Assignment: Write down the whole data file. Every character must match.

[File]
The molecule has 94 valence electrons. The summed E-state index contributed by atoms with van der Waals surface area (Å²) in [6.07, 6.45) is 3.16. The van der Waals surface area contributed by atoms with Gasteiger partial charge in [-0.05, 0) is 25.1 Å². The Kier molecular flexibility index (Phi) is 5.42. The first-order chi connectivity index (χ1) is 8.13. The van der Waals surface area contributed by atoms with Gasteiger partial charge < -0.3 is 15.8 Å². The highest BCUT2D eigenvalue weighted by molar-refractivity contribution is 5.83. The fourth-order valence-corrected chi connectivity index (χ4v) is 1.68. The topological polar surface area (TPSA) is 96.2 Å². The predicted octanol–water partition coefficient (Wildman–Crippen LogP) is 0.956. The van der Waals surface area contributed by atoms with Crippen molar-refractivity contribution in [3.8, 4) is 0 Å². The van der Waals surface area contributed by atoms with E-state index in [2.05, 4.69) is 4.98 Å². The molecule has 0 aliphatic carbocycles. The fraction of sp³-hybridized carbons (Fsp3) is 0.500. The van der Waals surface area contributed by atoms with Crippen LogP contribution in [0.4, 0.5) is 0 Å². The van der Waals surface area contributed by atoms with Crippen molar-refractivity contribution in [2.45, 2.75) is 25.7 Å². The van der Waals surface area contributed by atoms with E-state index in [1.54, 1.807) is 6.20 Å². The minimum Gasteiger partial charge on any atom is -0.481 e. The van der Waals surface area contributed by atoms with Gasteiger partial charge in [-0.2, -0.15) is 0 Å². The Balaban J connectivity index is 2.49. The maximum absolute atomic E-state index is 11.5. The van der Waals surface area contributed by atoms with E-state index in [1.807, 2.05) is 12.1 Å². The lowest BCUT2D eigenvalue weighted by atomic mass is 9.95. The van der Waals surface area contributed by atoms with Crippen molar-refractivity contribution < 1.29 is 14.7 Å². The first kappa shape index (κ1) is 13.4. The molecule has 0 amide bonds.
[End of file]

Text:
The molecule has 94 valence electrons. The summed E-state index contributed by atoms with van der Waals surface area (Å²) in [6.07, 6.45) is 3.16. The van der Waals surface area contributed by atoms with Gasteiger partial charge in [-0.05, 0) is 25.1 Å². The Kier molecular flexibility index (Phi) is 5.42. The first-order chi connectivity index (χ1) is 8.13. The van der Waals surface area contributed by atoms with Gasteiger partial charge < -0.3 is 15.8 Å². The highest BCUT2D eigenvalue weighted by molar-refractivity contribution is 5.83. The fourth-order valence-corrected chi connectivity index (χ4v) is 1.68. The topological polar surface area (TPSA) is 96.2 Å². The predicted octanol–water partition coefficient (Wildman–Crippen LogP) is 0.956. The van der Waals surface area contributed by atoms with Crippen molar-refractivity contribution in [3.8, 4) is 0 Å². The van der Waals surface area contributed by atoms with E-state index in [2.05, 4.69) is 4.98 Å². The molecule has 0 aliphatic carbocycles. The fraction of sp³-hybridized carbons (Fsp3) is 0.500. The van der Waals surface area contributed by atoms with Crippen LogP contribution in [0.4, 0.5) is 0 Å². The van der Waals surface area contributed by atoms with Crippen molar-refractivity contribution in [2.45, 2.75) is 25.7 Å². The van der Waals surface area contributed by atoms with E-state index in [1.54, 1.807) is 6.20 Å². The minimum Gasteiger partial charge on any atom is -0.481 e. The van der Waals surface area contributed by atoms with Gasteiger partial charge in [-0.2, -0.15) is 0 Å². The Balaban J connectivity index is 2.49. The maximum absolute atomic E-state index is 11.5. The van der Waals surface area contributed by atoms with E-state index in [1.807, 2.05) is 12.1 Å². The lowest BCUT2D eigenvalue weighted by atomic mass is 9.95. The van der Waals surface area contributed by atoms with Crippen molar-refractivity contribution < 1.29 is 14.7 Å². The first kappa shape index (κ1) is 13.4. The molecule has 0 amide bonds.